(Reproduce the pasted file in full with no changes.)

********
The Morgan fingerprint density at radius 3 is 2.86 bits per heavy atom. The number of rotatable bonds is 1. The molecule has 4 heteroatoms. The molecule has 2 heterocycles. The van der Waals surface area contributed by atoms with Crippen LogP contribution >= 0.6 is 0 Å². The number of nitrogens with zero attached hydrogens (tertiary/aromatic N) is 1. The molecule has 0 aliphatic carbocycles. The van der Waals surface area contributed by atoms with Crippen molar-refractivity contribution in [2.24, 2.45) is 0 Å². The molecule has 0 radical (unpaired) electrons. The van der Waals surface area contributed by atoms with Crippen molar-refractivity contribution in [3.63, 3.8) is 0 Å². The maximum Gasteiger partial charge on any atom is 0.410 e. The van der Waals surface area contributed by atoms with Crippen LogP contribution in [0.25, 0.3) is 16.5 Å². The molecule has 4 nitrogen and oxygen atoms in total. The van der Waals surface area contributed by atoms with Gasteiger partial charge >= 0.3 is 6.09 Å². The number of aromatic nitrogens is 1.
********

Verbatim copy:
The Morgan fingerprint density at radius 3 is 2.86 bits per heavy atom. The number of rotatable bonds is 1. The molecule has 4 heteroatoms. The molecule has 2 heterocycles. The van der Waals surface area contributed by atoms with Crippen LogP contribution >= 0.6 is 0 Å². The number of nitrogens with zero attached hydrogens (tertiary/aromatic N) is 1. The molecule has 0 aliphatic carbocycles. The van der Waals surface area contributed by atoms with Crippen molar-refractivity contribution in [2.24, 2.45) is 0 Å². The molecule has 0 radical (unpaired) electrons. The van der Waals surface area contributed by atoms with Crippen molar-refractivity contribution in [3.63, 3.8) is 0 Å². The maximum Gasteiger partial charge on any atom is 0.410 e. The van der Waals surface area contributed by atoms with Crippen LogP contribution in [0.25, 0.3) is 16.5 Å². The molecule has 4 nitrogen and oxygen atoms in total. The van der Waals surface area contributed by atoms with Gasteiger partial charge >= 0.3 is 6.09 Å². The number of aromatic nitrogens is 1.